Today I have the honor of interviewing Joe Warren, one of the coaches on Bellator’s inaugural season of “Fight Master.”
Nicknamed “The Baddest Man on the Planet,” Warren is the Season 2 Featherweight Tournament champion, which earned him a shot at the Bellator Featherweight championship. In September 2010 Warren would end face Soto and knock him out in the second round. That night he not only captured the Bellator Featherweight championship but also handed “The Hammer” his first loss in his MMA career.
Warren also competed in the Dream Featherweight Grand Prix Tournament in 2008 where he defeated the likes of Chase Beebee and Kid Yamamoto to get into the semi-finals and lose to Bibiano Fernandes.
Outside of mixed martial arts he is a world champion Greco Roman Wrestler. He is also the subject of an upcoming documentary, which is set to premiere soon.
Warren took some time out of his schedule to talk to Fansided about his upcoming fight with Nick Kirk, his career and his future in mixed martial arts.
Joe, how are you doing?
I’m good, thanks for having me.
Thank you for taking some time to talk with us. Now for readers who may not know, how did you get your start it in mixed martial arts?
I was a wrestler in the Olympic team. I watched my teammates Dan Henderson and Heath Sims, Randy Couture, Matt Lindland, make that transition from Greco Roman into MMA. So I had a real interest in watching it at that point. I won some world championships and started having some babies so I was looking for an opportunity to make some real money outside of wrestling.
I talk to Dan Henderson and Heath Sims at Team Quest and I got instantly into the Dream Featherweight Grand Prix and that’s kind of how it started. I was actually trying out for color commentating and people were telling me that I didn’t have any credibility in fighting because I’ve never taken any fights so I needed to get some fights and get some credibility to speak about fighting.
I called Henderson and said “I needed some fights.” Three weeks later we were in Japan fighting in the featherweight Grand Prix. That’s how it started and here’s where I’m at now. And it hasn’t stopped.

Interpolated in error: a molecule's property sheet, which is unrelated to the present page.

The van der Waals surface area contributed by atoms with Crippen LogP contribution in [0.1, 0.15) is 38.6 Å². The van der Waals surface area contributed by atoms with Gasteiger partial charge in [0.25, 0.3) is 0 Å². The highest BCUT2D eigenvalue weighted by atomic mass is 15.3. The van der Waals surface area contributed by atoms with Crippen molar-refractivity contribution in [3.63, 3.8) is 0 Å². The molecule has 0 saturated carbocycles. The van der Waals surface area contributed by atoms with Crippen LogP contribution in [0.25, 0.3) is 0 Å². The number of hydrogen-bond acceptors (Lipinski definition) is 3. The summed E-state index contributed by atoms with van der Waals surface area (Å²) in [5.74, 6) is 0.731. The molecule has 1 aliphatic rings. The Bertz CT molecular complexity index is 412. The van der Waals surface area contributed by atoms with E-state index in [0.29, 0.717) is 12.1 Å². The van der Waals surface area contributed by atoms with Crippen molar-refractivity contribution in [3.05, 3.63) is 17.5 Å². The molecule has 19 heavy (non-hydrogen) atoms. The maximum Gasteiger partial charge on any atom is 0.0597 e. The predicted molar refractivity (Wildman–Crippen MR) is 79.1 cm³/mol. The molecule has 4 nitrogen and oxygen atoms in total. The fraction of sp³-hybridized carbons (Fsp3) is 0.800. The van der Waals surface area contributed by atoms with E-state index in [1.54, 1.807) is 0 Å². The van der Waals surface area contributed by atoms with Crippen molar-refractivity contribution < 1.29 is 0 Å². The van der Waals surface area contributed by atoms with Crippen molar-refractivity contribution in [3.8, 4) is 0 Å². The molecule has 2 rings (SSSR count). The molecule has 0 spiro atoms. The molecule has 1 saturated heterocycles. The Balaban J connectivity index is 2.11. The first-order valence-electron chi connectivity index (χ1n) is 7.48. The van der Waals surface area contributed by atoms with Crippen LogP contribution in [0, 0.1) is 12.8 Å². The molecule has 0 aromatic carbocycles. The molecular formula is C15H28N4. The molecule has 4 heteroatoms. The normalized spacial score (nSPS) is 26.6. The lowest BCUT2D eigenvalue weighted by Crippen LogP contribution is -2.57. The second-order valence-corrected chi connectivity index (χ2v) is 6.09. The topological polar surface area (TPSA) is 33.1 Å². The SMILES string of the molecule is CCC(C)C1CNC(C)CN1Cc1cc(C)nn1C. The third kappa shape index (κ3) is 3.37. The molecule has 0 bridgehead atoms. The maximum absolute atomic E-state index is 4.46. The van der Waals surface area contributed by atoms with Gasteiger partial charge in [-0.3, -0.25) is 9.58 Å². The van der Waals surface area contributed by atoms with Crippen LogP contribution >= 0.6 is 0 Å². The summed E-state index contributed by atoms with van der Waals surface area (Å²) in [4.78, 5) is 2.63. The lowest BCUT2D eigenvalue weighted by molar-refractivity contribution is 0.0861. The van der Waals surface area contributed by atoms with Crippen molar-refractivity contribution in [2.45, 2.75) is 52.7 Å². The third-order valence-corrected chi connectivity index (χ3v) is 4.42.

You mentioned the featherweight tournament. Japan is known for their big tournaments. Looking back at where you were at at the time you were going up against Chase Beebee, a world champion and Kid Yamamoto, who at the was touted as the next big thing in Japan.
Oh yeah, a pound-for-pound guy
What was it like fighting in a tournament that grand so early in your career?
The Dream organization watched me win the world championships a few years back in China. They had some interest. It was exciting to go to Japan. It was comfortable for me. I’m an Olympian, I’m used to traveling the countries and competing in a foreign land. I felt that was the easiest for me to get into fighting was to stay comfortable in travel.
I fought in front of 50,000 to 60,000 people every single time. I had no idea how to fight. It was entertainment. They really knew how to throw on a show. There were a lot of spectators, a lot of hype, a lot of press and a lot of fun. There was a lot of media and I like that kind of stuff. It fit me really well. It kind of went together, the entertainment part of athletics that I had never experienced.
I had a great time and I was honored to compete in those big arenas in that time before today, where there aren’t that many shows over there.
You talked about all of the spectators and the media. Is there anything you miss about competing in Japan?
I miss the scale of it. You could tell you were there for a reason. When you go out to fight in a ring over there, there are 50,000 thousand people standing, all excited to watch you. It’s a different feeling than a Bellator or UFC. They’re smaller events, so there aren’t as many spectators. It’s strange for me.
It felt more comfortable to compete in front of the masses than to compete in a smaller venue with less people for television. I do miss the big venues.
Let’s talk about Bellator. You entered the Season Two Featherweight Tournament. You won the tournament and defeated Joe Soto to become a world champion. .For the tournament itself, the fights appeared to be a month apart. How did you start in Bellator and was it difficult for you or bouncing from one fight to the next in the tournament?
Yeah. When I was fighting in Dream, we had three fights a few months apart from each other. When I was coming back from Japan, I met with Bellator. I flew back to Los Angeles and I met Bjorn Rebney for breakfast. We were negotiating and we got it done quickly. They didn’t have a 135-pound weight class and they only had the 145. The season was about to start and they wanted to use me.
We signed a contract right then and instantly started in another tournament. I had those three fights in three months. It was a tough learning curve because I was fighting so much and fighting against such a high level of talent that it was hard for me to work anything myself besides the understanding of the sport.